I ran across a post at File770.com featuring the third volume of a collection of stories eligible for the 1941 Retro Hugo Awards at next year’s Worldcon. The collection is an ongoing project by File770 user von Dimpleheimer.
Since the third volume is a big batch of stories by Henry Kuttner and Ray Cummings I followed the link and grabbed a copy, only to discover that von Dimpleheimer had made the eBook cover with my very own Pulp-O-Mizer. This put a smile all over my face. Like, actually, all over my face.
So I went back and downloaded the first two volumes and, sure enough, they had also been Pulp-O-Mized. This may be my very favorite use of the Pulp-O-Mizer to date.
But I started out by looking for the stories, and of course I found them, too. Now, I’m a big believer in the Henry Kuttner/C.L. Moore cooperative, but I don’t think I’ve read Cummings before. I’m having a great time correcting that oversight.
There’s a lot of variety in the stories. This is partly due to the different magazines they were written for – Cummings’ WeirdTalesian stories for the horror magazines are entirely different from his SF and humorous pieces. And you also have to factor in the astonishing rate at which these pulp writers ground out their work. Every story in this volume was written in the year 1940: there are twenty-three by Kuttner, and thirty by Cummings. That’s not their whole output; that’s just what’s included here. These writers were just pounding those words out.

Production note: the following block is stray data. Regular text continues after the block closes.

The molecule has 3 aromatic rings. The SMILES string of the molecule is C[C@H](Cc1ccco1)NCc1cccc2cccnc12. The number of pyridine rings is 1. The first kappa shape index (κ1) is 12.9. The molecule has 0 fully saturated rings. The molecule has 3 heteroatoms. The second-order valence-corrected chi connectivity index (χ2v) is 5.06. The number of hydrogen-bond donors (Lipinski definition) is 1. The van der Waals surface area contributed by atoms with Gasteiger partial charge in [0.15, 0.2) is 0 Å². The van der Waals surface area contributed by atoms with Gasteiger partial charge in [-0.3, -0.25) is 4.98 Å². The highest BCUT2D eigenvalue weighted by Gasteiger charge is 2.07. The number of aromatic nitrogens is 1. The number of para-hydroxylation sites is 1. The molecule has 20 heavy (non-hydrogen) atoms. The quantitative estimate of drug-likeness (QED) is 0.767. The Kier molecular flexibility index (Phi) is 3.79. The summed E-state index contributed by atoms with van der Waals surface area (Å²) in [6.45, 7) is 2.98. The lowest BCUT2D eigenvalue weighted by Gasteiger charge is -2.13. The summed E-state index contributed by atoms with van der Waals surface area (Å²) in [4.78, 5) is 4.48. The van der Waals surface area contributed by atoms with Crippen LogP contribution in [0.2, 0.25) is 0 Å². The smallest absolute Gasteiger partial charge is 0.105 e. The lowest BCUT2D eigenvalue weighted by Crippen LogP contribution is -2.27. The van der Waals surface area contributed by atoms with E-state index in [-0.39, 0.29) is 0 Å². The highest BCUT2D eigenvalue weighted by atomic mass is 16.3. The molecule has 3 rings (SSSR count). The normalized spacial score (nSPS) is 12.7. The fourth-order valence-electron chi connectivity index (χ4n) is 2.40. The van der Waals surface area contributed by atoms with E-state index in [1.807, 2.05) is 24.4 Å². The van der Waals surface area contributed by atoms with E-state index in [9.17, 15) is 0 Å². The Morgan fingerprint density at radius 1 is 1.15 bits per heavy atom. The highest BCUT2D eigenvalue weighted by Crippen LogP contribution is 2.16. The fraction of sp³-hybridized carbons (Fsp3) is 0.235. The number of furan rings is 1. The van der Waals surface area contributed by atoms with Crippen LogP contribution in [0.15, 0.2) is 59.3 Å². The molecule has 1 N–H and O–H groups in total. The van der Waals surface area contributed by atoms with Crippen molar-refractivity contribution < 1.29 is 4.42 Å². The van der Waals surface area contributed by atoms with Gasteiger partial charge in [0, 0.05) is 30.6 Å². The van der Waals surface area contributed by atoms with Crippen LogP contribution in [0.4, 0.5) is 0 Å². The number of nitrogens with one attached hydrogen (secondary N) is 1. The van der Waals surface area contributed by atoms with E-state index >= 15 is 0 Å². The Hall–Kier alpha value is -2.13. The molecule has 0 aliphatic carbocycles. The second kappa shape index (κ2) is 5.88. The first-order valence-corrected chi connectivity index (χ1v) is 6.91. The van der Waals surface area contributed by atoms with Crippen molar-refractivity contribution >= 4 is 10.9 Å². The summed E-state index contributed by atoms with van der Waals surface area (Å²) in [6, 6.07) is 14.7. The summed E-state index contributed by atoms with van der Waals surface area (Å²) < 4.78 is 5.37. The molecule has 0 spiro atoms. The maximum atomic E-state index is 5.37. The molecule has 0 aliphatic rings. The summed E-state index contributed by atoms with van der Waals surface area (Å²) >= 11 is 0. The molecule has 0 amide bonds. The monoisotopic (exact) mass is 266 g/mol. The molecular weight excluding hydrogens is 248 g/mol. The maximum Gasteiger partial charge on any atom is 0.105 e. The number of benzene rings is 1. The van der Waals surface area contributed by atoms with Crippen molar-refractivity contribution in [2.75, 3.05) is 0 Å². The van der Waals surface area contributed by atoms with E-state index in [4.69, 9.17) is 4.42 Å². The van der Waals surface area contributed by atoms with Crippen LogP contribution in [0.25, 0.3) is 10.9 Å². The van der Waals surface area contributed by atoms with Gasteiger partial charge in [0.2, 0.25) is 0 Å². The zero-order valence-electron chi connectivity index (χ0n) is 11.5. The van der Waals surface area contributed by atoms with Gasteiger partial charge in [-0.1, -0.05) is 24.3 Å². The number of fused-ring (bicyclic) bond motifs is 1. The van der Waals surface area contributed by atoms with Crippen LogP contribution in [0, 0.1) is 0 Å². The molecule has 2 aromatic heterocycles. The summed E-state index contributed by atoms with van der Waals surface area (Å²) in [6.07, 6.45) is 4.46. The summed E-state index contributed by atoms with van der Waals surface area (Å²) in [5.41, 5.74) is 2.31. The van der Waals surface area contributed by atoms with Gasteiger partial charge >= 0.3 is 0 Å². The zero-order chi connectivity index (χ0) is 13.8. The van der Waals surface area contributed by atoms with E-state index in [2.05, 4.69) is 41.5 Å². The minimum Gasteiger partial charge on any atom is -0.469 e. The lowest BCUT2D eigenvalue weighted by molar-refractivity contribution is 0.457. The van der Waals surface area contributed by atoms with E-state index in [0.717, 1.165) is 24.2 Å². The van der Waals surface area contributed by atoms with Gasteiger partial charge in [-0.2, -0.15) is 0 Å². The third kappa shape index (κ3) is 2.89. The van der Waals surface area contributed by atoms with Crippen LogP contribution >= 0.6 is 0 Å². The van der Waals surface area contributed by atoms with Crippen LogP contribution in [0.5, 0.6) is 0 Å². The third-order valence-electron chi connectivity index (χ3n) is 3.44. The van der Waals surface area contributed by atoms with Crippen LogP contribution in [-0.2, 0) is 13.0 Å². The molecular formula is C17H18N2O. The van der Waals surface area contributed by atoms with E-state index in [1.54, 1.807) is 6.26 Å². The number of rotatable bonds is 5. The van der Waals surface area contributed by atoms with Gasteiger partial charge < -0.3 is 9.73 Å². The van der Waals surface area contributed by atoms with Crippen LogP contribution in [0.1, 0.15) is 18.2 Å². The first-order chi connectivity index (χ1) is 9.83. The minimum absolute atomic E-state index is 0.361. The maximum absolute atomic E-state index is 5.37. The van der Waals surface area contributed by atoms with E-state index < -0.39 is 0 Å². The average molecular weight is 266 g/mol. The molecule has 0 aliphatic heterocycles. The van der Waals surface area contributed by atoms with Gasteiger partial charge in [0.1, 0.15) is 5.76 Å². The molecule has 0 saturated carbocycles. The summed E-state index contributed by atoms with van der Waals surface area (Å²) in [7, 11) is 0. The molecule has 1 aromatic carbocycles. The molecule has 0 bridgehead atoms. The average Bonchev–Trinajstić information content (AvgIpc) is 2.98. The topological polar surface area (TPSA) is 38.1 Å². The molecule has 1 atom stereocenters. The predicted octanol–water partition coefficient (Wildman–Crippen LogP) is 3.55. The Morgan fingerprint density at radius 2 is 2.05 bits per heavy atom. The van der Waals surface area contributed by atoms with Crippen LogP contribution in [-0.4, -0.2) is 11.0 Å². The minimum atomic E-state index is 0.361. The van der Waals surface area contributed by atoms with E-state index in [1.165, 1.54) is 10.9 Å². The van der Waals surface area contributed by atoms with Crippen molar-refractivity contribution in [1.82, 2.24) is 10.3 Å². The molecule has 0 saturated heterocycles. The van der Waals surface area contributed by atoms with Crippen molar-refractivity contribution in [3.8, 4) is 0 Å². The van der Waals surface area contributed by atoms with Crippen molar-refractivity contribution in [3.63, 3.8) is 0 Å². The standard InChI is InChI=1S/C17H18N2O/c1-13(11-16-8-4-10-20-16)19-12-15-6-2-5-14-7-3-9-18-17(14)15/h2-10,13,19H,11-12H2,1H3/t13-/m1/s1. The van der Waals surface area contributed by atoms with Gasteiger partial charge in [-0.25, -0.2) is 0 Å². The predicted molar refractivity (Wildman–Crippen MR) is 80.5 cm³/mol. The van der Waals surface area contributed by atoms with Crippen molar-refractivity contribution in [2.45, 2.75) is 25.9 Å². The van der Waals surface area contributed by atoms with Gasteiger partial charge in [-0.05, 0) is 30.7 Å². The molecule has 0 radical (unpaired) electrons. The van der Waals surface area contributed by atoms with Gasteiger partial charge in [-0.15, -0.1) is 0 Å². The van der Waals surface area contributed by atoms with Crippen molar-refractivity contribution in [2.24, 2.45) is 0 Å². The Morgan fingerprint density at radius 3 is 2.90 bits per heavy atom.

There are places where this shows, of course, but Cummings has already taken a place on my virtual humor shelf next to Kuttner and Fredric Brown. That’s largely on the strength of one story, World Upside Down, but I’m sure there will be more. (The Vanishing Men, while it’s not about time travel, underscores one problem with time travel that’s always overlooked.)